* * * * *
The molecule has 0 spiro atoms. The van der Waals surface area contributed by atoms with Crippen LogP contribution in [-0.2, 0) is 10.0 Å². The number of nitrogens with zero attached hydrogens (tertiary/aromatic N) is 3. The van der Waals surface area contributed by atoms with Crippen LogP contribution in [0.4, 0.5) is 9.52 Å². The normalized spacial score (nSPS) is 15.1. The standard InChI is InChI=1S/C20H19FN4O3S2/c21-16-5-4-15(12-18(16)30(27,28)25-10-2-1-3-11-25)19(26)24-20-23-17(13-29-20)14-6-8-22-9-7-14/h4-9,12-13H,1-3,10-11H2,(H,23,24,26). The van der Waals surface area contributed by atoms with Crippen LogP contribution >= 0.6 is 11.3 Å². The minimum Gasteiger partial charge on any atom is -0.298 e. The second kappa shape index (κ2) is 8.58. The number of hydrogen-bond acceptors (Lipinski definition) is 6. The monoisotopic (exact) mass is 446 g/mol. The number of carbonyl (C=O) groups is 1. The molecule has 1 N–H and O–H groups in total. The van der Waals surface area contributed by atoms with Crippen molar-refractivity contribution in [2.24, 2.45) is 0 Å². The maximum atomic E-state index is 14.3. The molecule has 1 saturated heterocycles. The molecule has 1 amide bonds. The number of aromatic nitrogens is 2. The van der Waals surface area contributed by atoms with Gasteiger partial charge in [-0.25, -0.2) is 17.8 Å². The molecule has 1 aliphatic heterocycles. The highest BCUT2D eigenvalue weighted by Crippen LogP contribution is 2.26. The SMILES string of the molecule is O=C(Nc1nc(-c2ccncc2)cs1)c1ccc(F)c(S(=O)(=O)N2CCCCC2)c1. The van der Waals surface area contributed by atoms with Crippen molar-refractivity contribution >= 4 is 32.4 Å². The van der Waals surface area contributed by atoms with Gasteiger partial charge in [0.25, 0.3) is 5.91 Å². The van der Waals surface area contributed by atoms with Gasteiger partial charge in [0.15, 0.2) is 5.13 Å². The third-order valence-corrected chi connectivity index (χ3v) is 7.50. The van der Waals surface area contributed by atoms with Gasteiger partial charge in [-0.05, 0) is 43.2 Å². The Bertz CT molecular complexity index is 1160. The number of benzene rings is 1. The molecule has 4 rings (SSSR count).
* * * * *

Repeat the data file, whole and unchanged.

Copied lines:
The molecule has 0 spiro atoms. The van der Waals surface area contributed by atoms with Crippen LogP contribution in [-0.2, 0) is 10.0 Å². The number of nitrogens with zero attached hydrogens (tertiary/aromatic N) is 3. The van der Waals surface area contributed by atoms with Crippen LogP contribution in [0.4, 0.5) is 9.52 Å². The normalized spacial score (nSPS) is 15.1. The standard InChI is InChI=1S/C20H19FN4O3S2/c21-16-5-4-15(12-18(16)30(27,28)25-10-2-1-3-11-25)19(26)24-20-23-17(13-29-20)14-6-8-22-9-7-14/h4-9,12-13H,1-3,10-11H2,(H,23,24,26). The van der Waals surface area contributed by atoms with Crippen LogP contribution >= 0.6 is 11.3 Å². The minimum Gasteiger partial charge on any atom is -0.298 e. The second kappa shape index (κ2) is 8.58. The number of hydrogen-bond acceptors (Lipinski definition) is 6. The monoisotopic (exact) mass is 446 g/mol. The number of carbonyl (C=O) groups is 1. The molecule has 1 N–H and O–H groups in total. The van der Waals surface area contributed by atoms with Crippen molar-refractivity contribution in [2.24, 2.45) is 0 Å². The maximum atomic E-state index is 14.3. The molecule has 1 saturated heterocycles. The molecule has 1 amide bonds. The number of aromatic nitrogens is 2. The van der Waals surface area contributed by atoms with Gasteiger partial charge in [-0.25, -0.2) is 17.8 Å². The molecule has 1 aliphatic heterocycles. The highest BCUT2D eigenvalue weighted by Crippen LogP contribution is 2.26. The SMILES string of the molecule is O=C(Nc1nc(-c2ccncc2)cs1)c1ccc(F)c(S(=O)(=O)N2CCCCC2)c1. The van der Waals surface area contributed by atoms with Crippen molar-refractivity contribution >= 4 is 32.4 Å². The van der Waals surface area contributed by atoms with Gasteiger partial charge in [0.25, 0.3) is 5.91 Å². The van der Waals surface area contributed by atoms with Gasteiger partial charge in [0.15, 0.2) is 5.13 Å². The third-order valence-corrected chi connectivity index (χ3v) is 7.50. The van der Waals surface area contributed by atoms with Gasteiger partial charge in [-0.05, 0) is 43.2 Å². The Bertz CT molecular complexity index is 1160. The number of benzene rings is 1. The molecule has 4 rings (SSSR count).